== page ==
mala, Buddhist rosary,
108 A-grade indian red sandalwood beads
Tibetan sacred pearl "DZI" in Chenrezi fossil wood.
Fossil wood from Burma, DZI made according to traditional Tibetan methide. DZI Size 12/58.5mm
DZi with three eyes in central pearl.
The mala, trengwa, in Tibetan is the rosary of the Buddhist, the object from which the monk (or even the lay practitioner) almost never separates, holding it in his hand or wrapped around the wrist.
The mala is first of all a utilitarian onjet: it serves as a tactile medium for the recitation of mantras, at the same time as it is used to count them if one has set a set to repeat a defined number.
The mala is composed of 108 strung beads, which justifies its name, since it simply means "garland" (beads). The various components each contain a symbolic meaning specify: The big pearl (or Buddha's head) that closes the loop meets the knowledge of emptiness. The small cone that overcomes it is the mark of emptiness itself.
In Buddhism, sandalwood is one of the Padma (lotus) and corresponds to the Amitabha Buddha, plus the element of this Buddha is fire and its color, red. Sandalwood is considered capable of transforming desires and retaining the attention of a person practicing meditation.
Sandalwood is one of the main constituents of incense made in China, Taiwan, Japan, Vietnam, Korea, and is intended to be lit in temples or during worship. It is also widely used in India for these same applications.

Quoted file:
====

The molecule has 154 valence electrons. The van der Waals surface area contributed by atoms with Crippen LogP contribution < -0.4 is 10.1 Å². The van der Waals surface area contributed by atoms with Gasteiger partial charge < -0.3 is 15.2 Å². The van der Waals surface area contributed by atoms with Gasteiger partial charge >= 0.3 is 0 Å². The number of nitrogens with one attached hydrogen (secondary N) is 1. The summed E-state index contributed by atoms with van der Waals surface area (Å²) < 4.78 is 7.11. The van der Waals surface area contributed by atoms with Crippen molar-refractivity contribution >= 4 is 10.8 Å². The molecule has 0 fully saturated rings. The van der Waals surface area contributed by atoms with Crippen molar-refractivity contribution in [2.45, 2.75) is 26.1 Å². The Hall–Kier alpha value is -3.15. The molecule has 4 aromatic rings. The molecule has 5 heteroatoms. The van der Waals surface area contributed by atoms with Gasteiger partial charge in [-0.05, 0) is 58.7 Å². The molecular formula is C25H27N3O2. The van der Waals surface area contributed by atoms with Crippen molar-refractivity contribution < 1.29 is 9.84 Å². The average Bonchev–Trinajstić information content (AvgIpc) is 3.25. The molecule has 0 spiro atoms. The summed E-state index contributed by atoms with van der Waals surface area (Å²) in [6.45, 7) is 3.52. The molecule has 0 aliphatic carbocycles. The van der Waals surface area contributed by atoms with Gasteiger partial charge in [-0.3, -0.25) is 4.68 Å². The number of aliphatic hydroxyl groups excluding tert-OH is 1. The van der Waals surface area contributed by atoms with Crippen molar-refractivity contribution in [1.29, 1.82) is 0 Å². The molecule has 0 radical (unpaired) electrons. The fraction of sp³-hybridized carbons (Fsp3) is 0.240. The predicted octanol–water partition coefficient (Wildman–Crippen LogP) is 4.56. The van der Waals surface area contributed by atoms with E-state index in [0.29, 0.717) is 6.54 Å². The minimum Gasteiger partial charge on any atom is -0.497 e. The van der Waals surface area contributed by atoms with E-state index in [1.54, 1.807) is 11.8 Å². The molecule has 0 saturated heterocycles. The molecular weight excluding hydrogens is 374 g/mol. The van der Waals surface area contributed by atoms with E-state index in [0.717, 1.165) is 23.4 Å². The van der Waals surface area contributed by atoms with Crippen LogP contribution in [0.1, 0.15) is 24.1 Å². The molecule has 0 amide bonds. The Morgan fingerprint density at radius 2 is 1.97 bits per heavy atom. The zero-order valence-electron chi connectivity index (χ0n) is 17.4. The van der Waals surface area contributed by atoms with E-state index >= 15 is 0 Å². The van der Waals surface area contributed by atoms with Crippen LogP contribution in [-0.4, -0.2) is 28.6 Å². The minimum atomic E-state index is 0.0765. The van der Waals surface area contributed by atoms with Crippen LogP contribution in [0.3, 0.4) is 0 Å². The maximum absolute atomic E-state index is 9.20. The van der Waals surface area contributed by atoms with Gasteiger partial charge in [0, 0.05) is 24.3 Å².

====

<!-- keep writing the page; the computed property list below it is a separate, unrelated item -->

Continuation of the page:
Among the sacred trees of Buddhism, like the sacred fig tree (pipal)
The 3-eyed Dzi represents the three stars of luck, happiness, honor and longevity. This is the manifesto of the Hindu god of wealth, the Kubera. This 3-eyed pearl creates the right conditions to enjoy fortune, happiness and prosperity.
The Dzi is a Tibetan pearl, of distant origin, bringing many mystical benefits and benefits to its wearer. He is a Tibetan talisman or amulet, the king of good luck, sometimes revered as a true deity. The success of the Tibetan pearl comes from its multiple eyes, up to 21.
The Dzis are supposed to bring good fortune, ward off evil spirits, and protect its bearer from dangers and accidents, and even bring longevity and good health.
DZI originates from the Central Asian region and is generally found in a region that covers Afghanistan, Iran, Tibet, India, Pakistan, Nepal, During Hanhan to Burma and Thailand. They are found in many sizes and shapes, with multiple eyes and stripes. Tibetans cherish these pearls and consider them hereditary gems. The meaning of the Tibetan word "Dzi" translates as "brilliance, clarity, splendor." In Mandarin Chinese, dzi are called "pearl of heaven." Tibetans recognize, without being envious or jealous, the qualities of brilliant people, those people who shine intellectually and attract the attention and admiration of all. For Tibetans, wearing a Dzi pearl can develop in everyone this natural glow called talent.